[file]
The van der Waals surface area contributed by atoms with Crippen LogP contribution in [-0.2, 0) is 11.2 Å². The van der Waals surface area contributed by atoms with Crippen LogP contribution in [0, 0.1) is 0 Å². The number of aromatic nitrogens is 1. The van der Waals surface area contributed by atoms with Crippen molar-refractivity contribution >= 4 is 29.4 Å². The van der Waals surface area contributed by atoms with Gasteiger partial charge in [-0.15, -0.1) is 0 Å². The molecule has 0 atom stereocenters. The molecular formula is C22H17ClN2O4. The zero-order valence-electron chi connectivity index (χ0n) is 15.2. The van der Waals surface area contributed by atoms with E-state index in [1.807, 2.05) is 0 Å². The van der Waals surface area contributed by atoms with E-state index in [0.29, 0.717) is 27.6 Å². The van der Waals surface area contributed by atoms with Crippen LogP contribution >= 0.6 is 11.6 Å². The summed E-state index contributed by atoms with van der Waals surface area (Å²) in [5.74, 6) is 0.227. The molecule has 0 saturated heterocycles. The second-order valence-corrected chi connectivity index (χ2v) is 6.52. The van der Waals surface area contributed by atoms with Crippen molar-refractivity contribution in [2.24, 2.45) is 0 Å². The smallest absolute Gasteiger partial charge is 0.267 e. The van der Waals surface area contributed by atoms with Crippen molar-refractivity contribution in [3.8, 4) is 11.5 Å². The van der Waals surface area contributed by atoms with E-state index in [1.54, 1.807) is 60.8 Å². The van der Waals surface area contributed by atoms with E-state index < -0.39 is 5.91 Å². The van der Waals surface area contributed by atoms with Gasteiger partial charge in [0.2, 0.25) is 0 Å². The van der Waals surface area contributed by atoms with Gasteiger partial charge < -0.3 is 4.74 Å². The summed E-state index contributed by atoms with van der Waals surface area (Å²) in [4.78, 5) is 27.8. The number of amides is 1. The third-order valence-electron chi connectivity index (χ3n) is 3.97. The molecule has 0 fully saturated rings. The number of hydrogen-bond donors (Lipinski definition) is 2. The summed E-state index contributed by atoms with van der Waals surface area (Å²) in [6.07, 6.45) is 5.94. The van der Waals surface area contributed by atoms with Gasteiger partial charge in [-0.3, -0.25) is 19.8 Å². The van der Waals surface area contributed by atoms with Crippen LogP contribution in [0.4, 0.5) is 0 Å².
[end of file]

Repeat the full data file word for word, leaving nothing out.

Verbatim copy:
The van der Waals surface area contributed by atoms with Crippen LogP contribution in [-0.2, 0) is 11.2 Å². The van der Waals surface area contributed by atoms with Crippen LogP contribution in [0, 0.1) is 0 Å². The number of aromatic nitrogens is 1. The van der Waals surface area contributed by atoms with Crippen molar-refractivity contribution >= 4 is 29.4 Å². The van der Waals surface area contributed by atoms with Gasteiger partial charge in [-0.15, -0.1) is 0 Å². The molecule has 0 atom stereocenters. The molecular formula is C22H17ClN2O4. The zero-order valence-electron chi connectivity index (χ0n) is 15.2. The van der Waals surface area contributed by atoms with E-state index in [1.807, 2.05) is 0 Å². The van der Waals surface area contributed by atoms with E-state index in [0.29, 0.717) is 27.6 Å². The van der Waals surface area contributed by atoms with Crippen LogP contribution >= 0.6 is 11.6 Å². The summed E-state index contributed by atoms with van der Waals surface area (Å²) in [5.74, 6) is 0.227. The molecule has 0 saturated heterocycles. The second-order valence-corrected chi connectivity index (χ2v) is 6.52. The van der Waals surface area contributed by atoms with Crippen molar-refractivity contribution in [2.24, 2.45) is 0 Å². The smallest absolute Gasteiger partial charge is 0.267 e. The van der Waals surface area contributed by atoms with Crippen molar-refractivity contribution in [3.8, 4) is 11.5 Å². The van der Waals surface area contributed by atoms with E-state index in [1.54, 1.807) is 60.8 Å². The van der Waals surface area contributed by atoms with E-state index < -0.39 is 5.91 Å². The van der Waals surface area contributed by atoms with Gasteiger partial charge in [0.2, 0.25) is 0 Å². The van der Waals surface area contributed by atoms with Gasteiger partial charge < -0.3 is 4.74 Å². The summed E-state index contributed by atoms with van der Waals surface area (Å²) in [4.78, 5) is 27.8. The number of amides is 1. The third-order valence-electron chi connectivity index (χ3n) is 3.97. The molecule has 0 fully saturated rings. The number of hydrogen-bond donors (Lipinski definition) is 2. The summed E-state index contributed by atoms with van der Waals surface area (Å²) in [6.07, 6.45) is 5.94. The van der Waals surface area contributed by atoms with Gasteiger partial charge in [-0.3, -0.25) is 19.8 Å². The van der Waals surface area contributed by atoms with Crippen LogP contribution in [0.4, 0.5) is 0 Å².